With scissors hinges, you can model the crossing of beams. For example: You have four members connected in one node. Each of the two member pairs transfers moments in its "continuous direction", but they do not transfer any moments to the other pair. Only axial and shear forces are transferred in the node.
In this case, the hinge must be assigned either to members 1 and 2 or to members 3 and 4. The other crossing member pair is modeled as bending-resistant without hinge.
Nonlinear properties can be assigned to member hinges. In this way, you can control the transfer of internal forces in detail. The list of nonlinearities provides various options.
In the table, hinge types with nonlinear properties are marked in blue.
With these two options, you can control the hinge activity for each internal force depending on the direction. For example: An axial force hinge defined with the nonlinearity Fixed if positive N has the effect that tensile forces (positive) can be transferred at the end of the member, but compressive forces (negative) cannot. In case of negative axial forces, the hinge is effective.
The internal forces are related to the local member axis system xyz.
The remaining entries of the Nonlinearity list provide detailed modeling options for hinge properties. To access the options, use the [Edit] dialog buttons to the right of the list or in the table (see Figure 4.141).
The activity of the release can be defined separately for the positive and negative zone. In addition to full effectiveness or failure, the release can lose its effect when a certain displacement or rotation is reached; then it begins to act as a fixed or rigid connection. Tearing (no internal force is transferred after exceeding a certain value) and Yielding (internal forces are transferred only up to a certain value, even in case of larger deformations) are also possible in combination with a Slippage.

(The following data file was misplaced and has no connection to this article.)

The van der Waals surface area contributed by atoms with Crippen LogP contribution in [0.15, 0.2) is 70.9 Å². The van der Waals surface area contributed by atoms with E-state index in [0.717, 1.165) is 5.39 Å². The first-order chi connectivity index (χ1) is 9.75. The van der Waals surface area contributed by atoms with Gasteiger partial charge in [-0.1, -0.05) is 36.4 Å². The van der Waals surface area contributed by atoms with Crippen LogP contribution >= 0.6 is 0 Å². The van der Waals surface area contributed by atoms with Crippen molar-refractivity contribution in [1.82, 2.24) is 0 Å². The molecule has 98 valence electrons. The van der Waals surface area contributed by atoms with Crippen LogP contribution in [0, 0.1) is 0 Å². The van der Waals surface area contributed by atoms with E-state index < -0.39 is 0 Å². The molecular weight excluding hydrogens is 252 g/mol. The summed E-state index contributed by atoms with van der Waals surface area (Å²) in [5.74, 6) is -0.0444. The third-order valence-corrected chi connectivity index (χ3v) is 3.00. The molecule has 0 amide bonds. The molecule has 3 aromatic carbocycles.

The limit values can be defined in the text boxes below. In the Activity Diagram dialog section, the release properties are shown in a dynamic graphic.
The activity of the release can be defined separately for the Positive and Negative Zone. First, enter the Number of steps (i.e. definition points) represented in the diagram. Then you can enter the abscissa values of the internal forces with the assigned displacements or rotations into the list to the right.
You have several options for the Diagram after last step: Tearing for the failure of the release (no internal force is transferred any longer), Yielding for restricting the transfer to a maximum allowable internal force, Continuous as in the last step, or Stop for restricting to a maximum allowable displacement or rotation followed by a fixed or rigid release activity.
In the Diagram dialog section, the release properties are shown in a dynamic graphic.
The plastic properties of the hinge can be defined in a separate dialog box.
Take a look at the following technical articles for detailed information about nonlinearities at scaffoldings:
A planar system is used. The hinge must be defined as follows:
The hinge type can then be assigned to the members.